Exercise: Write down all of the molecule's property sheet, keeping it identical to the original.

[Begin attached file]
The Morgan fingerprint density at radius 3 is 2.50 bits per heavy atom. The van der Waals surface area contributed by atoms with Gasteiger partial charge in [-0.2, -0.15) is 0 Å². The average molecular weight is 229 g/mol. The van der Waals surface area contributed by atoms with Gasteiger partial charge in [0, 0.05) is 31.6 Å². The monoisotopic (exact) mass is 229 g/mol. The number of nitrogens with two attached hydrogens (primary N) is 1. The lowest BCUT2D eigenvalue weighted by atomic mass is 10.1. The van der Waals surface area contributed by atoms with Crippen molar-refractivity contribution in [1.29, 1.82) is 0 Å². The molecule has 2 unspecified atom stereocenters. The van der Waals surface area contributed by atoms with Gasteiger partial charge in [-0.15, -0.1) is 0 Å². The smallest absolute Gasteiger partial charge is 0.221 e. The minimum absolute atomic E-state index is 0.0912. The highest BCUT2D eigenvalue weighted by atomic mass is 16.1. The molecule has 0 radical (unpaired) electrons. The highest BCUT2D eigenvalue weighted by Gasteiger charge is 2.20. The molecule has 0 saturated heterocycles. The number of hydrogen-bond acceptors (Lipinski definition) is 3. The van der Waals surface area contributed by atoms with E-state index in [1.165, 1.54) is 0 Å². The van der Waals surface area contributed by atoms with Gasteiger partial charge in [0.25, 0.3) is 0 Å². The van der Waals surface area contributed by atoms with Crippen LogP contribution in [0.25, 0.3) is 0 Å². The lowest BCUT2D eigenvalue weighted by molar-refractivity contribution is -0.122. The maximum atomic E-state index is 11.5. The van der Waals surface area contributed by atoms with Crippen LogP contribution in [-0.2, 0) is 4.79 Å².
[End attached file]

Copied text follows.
The Morgan fingerprint density at radius 3 is 2.50 bits per heavy atom. The van der Waals surface area contributed by atoms with Gasteiger partial charge in [-0.2, -0.15) is 0 Å². The average molecular weight is 229 g/mol. The van der Waals surface area contributed by atoms with Gasteiger partial charge in [0, 0.05) is 31.6 Å². The monoisotopic (exact) mass is 229 g/mol. The number of nitrogens with two attached hydrogens (primary N) is 1. The lowest BCUT2D eigenvalue weighted by atomic mass is 10.1. The van der Waals surface area contributed by atoms with Crippen molar-refractivity contribution in [1.29, 1.82) is 0 Å². The molecule has 2 unspecified atom stereocenters. The van der Waals surface area contributed by atoms with Gasteiger partial charge in [-0.15, -0.1) is 0 Å². The smallest absolute Gasteiger partial charge is 0.221 e. The minimum absolute atomic E-state index is 0.0912. The highest BCUT2D eigenvalue weighted by atomic mass is 16.1. The molecule has 0 radical (unpaired) electrons. The highest BCUT2D eigenvalue weighted by Gasteiger charge is 2.20. The molecule has 0 saturated heterocycles. The number of hydrogen-bond acceptors (Lipinski definition) is 3. The van der Waals surface area contributed by atoms with E-state index in [1.165, 1.54) is 0 Å². The van der Waals surface area contributed by atoms with Gasteiger partial charge in [0.25, 0.3) is 0 Å². The van der Waals surface area contributed by atoms with Crippen LogP contribution in [0.25, 0.3) is 0 Å². The lowest BCUT2D eigenvalue weighted by molar-refractivity contribution is -0.122. The maximum atomic E-state index is 11.5. The van der Waals surface area contributed by atoms with Crippen LogP contribution in [-0.2, 0) is 4.79 Å².